Monday, December 19, 2016

1970s Topps cards from Brady.

Getting back to the highlights of Brady's priority box he sent me after Thanksgiving.  I had all the base cards sorting into decades and ready to show them off, but filed away everything from 1980 to the present before scanning them.  Lots of great cards, but you will have to take my word on it.  I did remember to scan the cards from the 1970s.  I chose to showcase one card from each year.

1970 Topps was about as plain and simple as you can get.  No over the top design or clouds, just a gray border, picture, and name.  I wish Topps would include team cards like this again. 

Red Schoendienst manged the Cardinals 3 different times.   He had one year tenures in 1980 and 1990 but is most remembered for his 1965-1976 run.  If you look close you can see you signed Al on this 1971 card.  His full name is Albert Fred Schoendienst.  I think I would go by Red also.

1972 Topps brought a little more color to the table.  I am not a huge fan of the yellow and blue border, but at least they tried something different.  Maxvill was a no hit, good glove shortstop who would also serve as Cardinals GM for almost 10 years. 

I am not sure what you want to call the small player silhouette in the lower left hand corner of 1973 Topps.  It looks like a shadow in front of a big orange sun to me.  Please show me any MLB catcher who used that form with the glove open to the sky.  I guess Simmons is showing that technique on the card, but I doubt he used it in a game.  Simmons was a very underrated player for the Cardinals because the team was pretty bad during the 70s and Johnny Bench was winning World Series with the Reds.

Who doesn't love blowing bubbles while you are playing ball.  Ken "Zamboni" Reitz looks ready to pounce on a grounder on this 1974 Topps card.  He would be the last National League player to win a Gold Glove at third base in 1975 before Mike Schmidt would win 9 straight. 

1975 brought along the birth of the Topps mini.  I have 2 versions of the regular card, one with the yellow bottom and another with an orange bottom like the mini.  Not for sure if that is something Topps meant to do or if it is just a printing variation.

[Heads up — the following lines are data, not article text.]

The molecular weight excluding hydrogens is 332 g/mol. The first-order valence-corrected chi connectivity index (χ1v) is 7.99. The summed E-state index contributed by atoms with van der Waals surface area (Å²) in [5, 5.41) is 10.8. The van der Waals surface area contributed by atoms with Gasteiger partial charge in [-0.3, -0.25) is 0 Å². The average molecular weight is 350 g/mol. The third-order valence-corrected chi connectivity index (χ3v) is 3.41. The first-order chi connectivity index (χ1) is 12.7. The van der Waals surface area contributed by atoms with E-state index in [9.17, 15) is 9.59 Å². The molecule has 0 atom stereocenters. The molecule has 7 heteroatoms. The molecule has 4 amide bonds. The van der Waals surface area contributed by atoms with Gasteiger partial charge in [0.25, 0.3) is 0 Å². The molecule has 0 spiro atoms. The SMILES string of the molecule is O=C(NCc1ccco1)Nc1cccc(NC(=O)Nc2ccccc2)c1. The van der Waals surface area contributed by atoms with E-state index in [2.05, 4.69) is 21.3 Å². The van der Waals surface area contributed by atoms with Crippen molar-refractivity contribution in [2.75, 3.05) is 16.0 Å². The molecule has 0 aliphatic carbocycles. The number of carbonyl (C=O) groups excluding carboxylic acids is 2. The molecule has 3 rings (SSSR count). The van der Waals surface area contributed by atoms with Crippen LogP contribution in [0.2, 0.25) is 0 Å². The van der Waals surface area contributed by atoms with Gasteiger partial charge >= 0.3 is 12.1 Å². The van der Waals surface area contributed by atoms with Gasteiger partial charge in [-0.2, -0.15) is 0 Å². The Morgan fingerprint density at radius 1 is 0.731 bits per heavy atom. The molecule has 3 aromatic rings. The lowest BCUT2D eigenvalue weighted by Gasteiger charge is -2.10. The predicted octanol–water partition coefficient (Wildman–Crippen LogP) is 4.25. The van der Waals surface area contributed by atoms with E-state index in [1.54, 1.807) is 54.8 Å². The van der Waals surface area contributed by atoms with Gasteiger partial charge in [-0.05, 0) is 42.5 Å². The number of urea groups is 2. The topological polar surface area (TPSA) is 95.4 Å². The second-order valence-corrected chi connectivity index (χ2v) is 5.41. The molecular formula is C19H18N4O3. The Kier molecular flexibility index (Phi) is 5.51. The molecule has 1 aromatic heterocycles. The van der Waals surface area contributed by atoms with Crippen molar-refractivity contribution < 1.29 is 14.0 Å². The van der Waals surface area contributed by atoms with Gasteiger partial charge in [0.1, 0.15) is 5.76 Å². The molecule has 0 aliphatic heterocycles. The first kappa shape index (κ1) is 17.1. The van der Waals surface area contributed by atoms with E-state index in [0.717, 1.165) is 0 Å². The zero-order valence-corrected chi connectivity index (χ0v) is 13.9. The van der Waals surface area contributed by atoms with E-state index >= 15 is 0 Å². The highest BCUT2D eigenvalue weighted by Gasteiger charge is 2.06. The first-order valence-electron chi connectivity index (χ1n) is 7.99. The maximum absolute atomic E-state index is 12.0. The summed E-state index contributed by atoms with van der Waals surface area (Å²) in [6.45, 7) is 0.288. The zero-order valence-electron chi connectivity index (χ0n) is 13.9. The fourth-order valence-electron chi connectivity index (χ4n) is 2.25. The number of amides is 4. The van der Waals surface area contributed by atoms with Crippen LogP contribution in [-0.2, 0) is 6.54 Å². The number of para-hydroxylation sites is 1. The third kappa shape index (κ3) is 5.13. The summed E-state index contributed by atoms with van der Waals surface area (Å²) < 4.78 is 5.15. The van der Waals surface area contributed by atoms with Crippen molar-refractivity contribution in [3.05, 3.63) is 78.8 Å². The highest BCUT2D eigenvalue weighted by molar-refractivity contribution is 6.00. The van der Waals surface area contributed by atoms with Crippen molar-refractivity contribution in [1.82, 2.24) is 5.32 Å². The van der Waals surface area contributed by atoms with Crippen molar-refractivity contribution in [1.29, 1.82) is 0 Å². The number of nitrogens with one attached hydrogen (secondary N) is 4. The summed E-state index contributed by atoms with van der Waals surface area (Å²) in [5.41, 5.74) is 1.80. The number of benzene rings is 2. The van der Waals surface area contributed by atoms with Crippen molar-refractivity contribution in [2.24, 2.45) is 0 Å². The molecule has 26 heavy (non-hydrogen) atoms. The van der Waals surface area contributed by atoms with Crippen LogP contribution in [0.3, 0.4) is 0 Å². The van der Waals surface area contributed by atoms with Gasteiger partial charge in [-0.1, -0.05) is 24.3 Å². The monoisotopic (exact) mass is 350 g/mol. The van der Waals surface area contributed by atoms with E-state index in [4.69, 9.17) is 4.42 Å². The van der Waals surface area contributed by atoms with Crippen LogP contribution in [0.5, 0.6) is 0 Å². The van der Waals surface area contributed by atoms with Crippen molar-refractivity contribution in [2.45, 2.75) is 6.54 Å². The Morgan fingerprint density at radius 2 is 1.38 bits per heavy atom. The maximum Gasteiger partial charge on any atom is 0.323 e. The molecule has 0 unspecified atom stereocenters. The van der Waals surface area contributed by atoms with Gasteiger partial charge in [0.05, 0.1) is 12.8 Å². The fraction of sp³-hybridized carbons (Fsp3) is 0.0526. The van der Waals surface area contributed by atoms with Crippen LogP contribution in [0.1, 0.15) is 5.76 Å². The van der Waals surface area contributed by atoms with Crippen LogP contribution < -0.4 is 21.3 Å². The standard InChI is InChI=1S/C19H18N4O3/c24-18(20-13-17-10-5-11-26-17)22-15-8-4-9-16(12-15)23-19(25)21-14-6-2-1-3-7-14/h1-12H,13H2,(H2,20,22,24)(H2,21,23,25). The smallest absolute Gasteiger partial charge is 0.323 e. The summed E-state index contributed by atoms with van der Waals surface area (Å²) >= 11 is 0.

1976 Topps took out the sun and shadow and replaced it with a player profile.  I like this much better.  That is a young Keith Hernandez rocking the mullet.  Years later he would trade it in for his signature moustache.

There is so much to love about the this 1977 Topps Ted Simmons photo.  Some Cardinals fans do not like the baby blue uniforms, but I do.  You can also see the pill box style cap inside Simmons' mask.  Wish I knew what the patch on his sleeve was for.

I am guessing the Bob Forsch 1978 Topps photo was taken during spring training.  The empty stadium is a good sign the photo was not taken at Busch Stadium  Forsch would throw the first of his 2 no hitters in 1978.  He and his brother Ken are the only brothers to both throw no hitters.

Last but not least is 1979 Topps.  I wonder where the rest of the logo went on Brock's helmet.  Brock retired after the 1979 season as the all time stolen bases leader.  He would also collect his 3,000 hit that year and be named Comeback Player of the Year.

I received many more 1970s cards from Brady.  While I did not need all of them, a lot of them were condition upgrades to what I had.  He must have a lot of mint 1970s cards in his collection because what he sent me were almost perfect.

1 comment:

  1. The 75, 76, and 77 Topps are fantastic-if I could they would be sets I would love to have complete-the 79 cards I remember my local Venture store having tons of 79 cello packs, ton. Ah those were the days